Most people associate the use of motor homes with recreational life—accessing parks, lakes and other scenic areas to reduce the stress of the daily grind. FEMA maintains a national fleet of similar vehicles it rolls out for a different purpose: to reduce the stress on rural residents recovering from natural disasters. Their technical name is Mobile Communications Operations Vehicle, otherwise known as MCOV.
Where federal disasters are declared, MCOVs become Mobile Disaster Recovery Centers (MDRCs). MCOVs can be in a disaster area within a day or two of a federal declaration.
FEMA Mobile Communications Operations Vehicle (MCOV) Operator Theresa Engel at the Columbia County (Florida) Disaster Recovery Center where this vehicle provided telecommunication services to assist Tropical Storm Debby survivors in July 2012.(Photo by George Armstrong/FEMA)
Equipped with satellite technology, MCOVs are used as MDRCs because they can go anywhere a motor home can to register applicants for federal disaster assistance. Able to house 10 FEMA computers and a number of others for FEMA’s disaster recovery partners, they reach out as circuit riders to visit small communities where there might not even be a building big enough to use for a disaster center. Centers are always accessible to people who have disabilities or additional communication needs.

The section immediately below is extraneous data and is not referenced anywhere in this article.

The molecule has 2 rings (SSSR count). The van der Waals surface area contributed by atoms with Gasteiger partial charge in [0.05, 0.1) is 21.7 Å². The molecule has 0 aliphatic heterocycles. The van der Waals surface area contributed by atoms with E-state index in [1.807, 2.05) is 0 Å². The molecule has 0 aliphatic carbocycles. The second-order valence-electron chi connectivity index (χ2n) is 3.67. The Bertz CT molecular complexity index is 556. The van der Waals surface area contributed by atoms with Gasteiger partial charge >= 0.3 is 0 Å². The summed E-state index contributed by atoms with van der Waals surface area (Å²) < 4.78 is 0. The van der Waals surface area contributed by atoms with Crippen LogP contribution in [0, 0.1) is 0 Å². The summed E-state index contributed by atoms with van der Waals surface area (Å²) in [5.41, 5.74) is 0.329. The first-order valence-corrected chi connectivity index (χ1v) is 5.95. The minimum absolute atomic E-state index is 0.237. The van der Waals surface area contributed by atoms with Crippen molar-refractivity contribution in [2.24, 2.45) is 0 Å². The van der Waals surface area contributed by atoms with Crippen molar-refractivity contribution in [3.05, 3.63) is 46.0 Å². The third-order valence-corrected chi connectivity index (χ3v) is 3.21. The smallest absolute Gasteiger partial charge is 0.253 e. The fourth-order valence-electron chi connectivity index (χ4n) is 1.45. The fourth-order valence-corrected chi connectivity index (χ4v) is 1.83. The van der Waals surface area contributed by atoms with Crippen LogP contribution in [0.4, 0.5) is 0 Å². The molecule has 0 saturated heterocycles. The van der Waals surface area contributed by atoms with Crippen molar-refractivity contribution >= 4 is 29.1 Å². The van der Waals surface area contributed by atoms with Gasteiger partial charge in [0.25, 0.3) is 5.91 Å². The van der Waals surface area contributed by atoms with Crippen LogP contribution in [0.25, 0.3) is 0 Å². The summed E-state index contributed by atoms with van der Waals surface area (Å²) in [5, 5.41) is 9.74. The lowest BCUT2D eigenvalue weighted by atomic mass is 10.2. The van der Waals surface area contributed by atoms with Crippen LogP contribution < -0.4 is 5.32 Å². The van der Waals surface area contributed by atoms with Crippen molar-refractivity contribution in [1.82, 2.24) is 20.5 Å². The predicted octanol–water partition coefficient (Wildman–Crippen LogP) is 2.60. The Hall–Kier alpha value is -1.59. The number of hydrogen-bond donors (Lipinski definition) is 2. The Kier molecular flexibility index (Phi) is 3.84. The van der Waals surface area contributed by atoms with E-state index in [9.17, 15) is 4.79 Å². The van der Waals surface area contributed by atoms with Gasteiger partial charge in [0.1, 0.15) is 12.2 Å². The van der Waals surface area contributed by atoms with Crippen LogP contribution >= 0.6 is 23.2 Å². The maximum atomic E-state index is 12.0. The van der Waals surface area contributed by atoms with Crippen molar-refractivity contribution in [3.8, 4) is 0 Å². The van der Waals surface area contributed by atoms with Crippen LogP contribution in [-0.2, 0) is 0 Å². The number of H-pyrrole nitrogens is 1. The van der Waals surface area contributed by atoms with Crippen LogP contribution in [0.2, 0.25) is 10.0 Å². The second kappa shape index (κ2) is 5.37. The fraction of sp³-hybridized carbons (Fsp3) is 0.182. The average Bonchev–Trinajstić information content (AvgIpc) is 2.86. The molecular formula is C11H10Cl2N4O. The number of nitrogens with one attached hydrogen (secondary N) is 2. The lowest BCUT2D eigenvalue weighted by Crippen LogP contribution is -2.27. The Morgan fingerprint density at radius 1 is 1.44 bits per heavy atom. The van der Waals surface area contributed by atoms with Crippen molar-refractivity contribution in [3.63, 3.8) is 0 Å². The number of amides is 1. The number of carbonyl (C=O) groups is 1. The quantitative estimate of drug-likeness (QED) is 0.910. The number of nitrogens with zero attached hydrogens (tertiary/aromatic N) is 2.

FEMA applicant services specialists and Small Business Administration (SBA) customer service representatives help disaster survivors apply for FEMA grants and/or the SBA’s low-interest loans, which can assist survivors who are not fully insured. FEMA grants are limited to temporary assistance aimed at getting disaster survivors into a safe, functional place to live.
For fuller recovery, the SBA offers low-interest disaster loans to business of all sizes, most private nonprofit organizations, homeowners and renters. Representatives also make referrals to voluntary organizations active in disasters and others with information on mitigating risks in future disasters.